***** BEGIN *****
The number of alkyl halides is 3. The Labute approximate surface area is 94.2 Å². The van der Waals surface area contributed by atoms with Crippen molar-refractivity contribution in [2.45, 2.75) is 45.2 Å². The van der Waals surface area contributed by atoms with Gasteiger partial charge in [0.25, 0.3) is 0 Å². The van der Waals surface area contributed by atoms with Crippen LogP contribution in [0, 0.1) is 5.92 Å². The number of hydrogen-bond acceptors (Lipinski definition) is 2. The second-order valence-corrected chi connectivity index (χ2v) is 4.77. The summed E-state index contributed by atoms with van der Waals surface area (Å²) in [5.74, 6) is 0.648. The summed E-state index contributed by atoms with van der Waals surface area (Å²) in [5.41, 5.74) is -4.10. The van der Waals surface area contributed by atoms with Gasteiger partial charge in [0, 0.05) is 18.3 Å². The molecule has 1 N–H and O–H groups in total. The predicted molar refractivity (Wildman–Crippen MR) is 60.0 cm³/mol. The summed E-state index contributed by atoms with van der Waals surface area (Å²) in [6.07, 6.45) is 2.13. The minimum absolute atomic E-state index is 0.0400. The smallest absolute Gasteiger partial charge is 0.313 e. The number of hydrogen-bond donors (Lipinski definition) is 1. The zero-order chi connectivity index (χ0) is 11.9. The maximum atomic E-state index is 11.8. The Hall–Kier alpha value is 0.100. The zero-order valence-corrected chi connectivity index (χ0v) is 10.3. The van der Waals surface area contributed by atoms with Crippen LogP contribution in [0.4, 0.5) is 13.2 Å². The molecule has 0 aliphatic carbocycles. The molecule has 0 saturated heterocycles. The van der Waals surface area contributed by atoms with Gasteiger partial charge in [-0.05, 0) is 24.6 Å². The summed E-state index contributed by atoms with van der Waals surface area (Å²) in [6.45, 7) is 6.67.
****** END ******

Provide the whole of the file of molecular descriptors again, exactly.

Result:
The number of alkyl halides is 3. The Labute approximate surface area is 94.2 Å². The van der Waals surface area contributed by atoms with Crippen molar-refractivity contribution in [2.45, 2.75) is 45.2 Å². The van der Waals surface area contributed by atoms with Gasteiger partial charge in [0.25, 0.3) is 0 Å². The van der Waals surface area contributed by atoms with Crippen LogP contribution in [0, 0.1) is 5.92 Å². The number of hydrogen-bond acceptors (Lipinski definition) is 2. The second-order valence-corrected chi connectivity index (χ2v) is 4.77. The summed E-state index contributed by atoms with van der Waals surface area (Å²) in [5.74, 6) is 0.648. The summed E-state index contributed by atoms with van der Waals surface area (Å²) in [5.41, 5.74) is -4.10. The van der Waals surface area contributed by atoms with Gasteiger partial charge in [0, 0.05) is 18.3 Å². The molecule has 1 N–H and O–H groups in total. The predicted molar refractivity (Wildman–Crippen MR) is 60.0 cm³/mol. The summed E-state index contributed by atoms with van der Waals surface area (Å²) in [6.07, 6.45) is 2.13. The minimum absolute atomic E-state index is 0.0400. The smallest absolute Gasteiger partial charge is 0.313 e. The number of hydrogen-bond donors (Lipinski definition) is 1. The zero-order chi connectivity index (χ0) is 11.9. The maximum atomic E-state index is 11.8. The Hall–Kier alpha value is 0.100. The zero-order valence-corrected chi connectivity index (χ0v) is 10.3. The van der Waals surface area contributed by atoms with Crippen LogP contribution in [0.4, 0.5) is 13.2 Å². The molecule has 0 aliphatic carbocycles. The molecule has 0 saturated heterocycles. The van der Waals surface area contributed by atoms with Gasteiger partial charge in [-0.05, 0) is 24.6 Å². The summed E-state index contributed by atoms with van der Waals surface area (Å²) in [6.45, 7) is 6.67.